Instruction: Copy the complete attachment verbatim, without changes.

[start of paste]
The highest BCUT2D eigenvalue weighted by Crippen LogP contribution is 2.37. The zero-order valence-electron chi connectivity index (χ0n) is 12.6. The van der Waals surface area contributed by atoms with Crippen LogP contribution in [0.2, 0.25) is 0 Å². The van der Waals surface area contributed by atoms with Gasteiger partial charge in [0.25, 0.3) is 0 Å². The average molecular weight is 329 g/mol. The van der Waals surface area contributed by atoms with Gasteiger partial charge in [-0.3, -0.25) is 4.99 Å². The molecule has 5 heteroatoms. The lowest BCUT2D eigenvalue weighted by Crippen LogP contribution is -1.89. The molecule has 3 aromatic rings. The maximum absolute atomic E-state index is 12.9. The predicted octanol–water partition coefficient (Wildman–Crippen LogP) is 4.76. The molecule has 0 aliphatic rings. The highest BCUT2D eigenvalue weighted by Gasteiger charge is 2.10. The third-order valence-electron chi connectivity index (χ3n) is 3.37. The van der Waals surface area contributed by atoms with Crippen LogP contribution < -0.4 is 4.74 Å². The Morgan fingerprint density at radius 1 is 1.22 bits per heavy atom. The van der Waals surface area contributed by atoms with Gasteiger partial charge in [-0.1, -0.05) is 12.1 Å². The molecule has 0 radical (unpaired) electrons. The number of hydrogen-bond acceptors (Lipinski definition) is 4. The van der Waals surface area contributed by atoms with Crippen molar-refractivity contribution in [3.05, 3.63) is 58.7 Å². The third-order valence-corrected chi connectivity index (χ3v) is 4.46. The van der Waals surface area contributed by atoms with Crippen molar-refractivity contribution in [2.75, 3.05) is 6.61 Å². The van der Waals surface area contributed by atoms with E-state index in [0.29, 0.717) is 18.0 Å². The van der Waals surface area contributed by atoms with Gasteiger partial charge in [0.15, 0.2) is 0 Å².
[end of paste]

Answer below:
The highest BCUT2D eigenvalue weighted by Crippen LogP contribution is 2.37. The zero-order valence-electron chi connectivity index (χ0n) is 12.6. The van der Waals surface area contributed by atoms with Crippen LogP contribution in [0.2, 0.25) is 0 Å². The van der Waals surface area contributed by atoms with Gasteiger partial charge in [0.25, 0.3) is 0 Å². The average molecular weight is 329 g/mol. The van der Waals surface area contributed by atoms with Gasteiger partial charge in [-0.3, -0.25) is 4.99 Å². The molecule has 5 heteroatoms. The lowest BCUT2D eigenvalue weighted by Crippen LogP contribution is -1.89. The molecule has 3 aromatic rings. The maximum absolute atomic E-state index is 12.9. The predicted octanol–water partition coefficient (Wildman–Crippen LogP) is 4.76. The molecule has 0 aliphatic rings. The highest BCUT2D eigenvalue weighted by Gasteiger charge is 2.10. The third-order valence-electron chi connectivity index (χ3n) is 3.37. The van der Waals surface area contributed by atoms with Crippen LogP contribution < -0.4 is 4.74 Å². The Morgan fingerprint density at radius 1 is 1.22 bits per heavy atom. The van der Waals surface area contributed by atoms with Gasteiger partial charge in [-0.1, -0.05) is 12.1 Å². The molecule has 0 radical (unpaired) electrons. The number of hydrogen-bond acceptors (Lipinski definition) is 4. The van der Waals surface area contributed by atoms with Crippen molar-refractivity contribution in [3.05, 3.63) is 58.7 Å². The third-order valence-corrected chi connectivity index (χ3v) is 4.46. The van der Waals surface area contributed by atoms with Crippen molar-refractivity contribution in [2.75, 3.05) is 6.61 Å². The van der Waals surface area contributed by atoms with E-state index in [0.29, 0.717) is 18.0 Å². The van der Waals surface area contributed by atoms with Gasteiger partial charge in [0.15, 0.2) is 0 Å².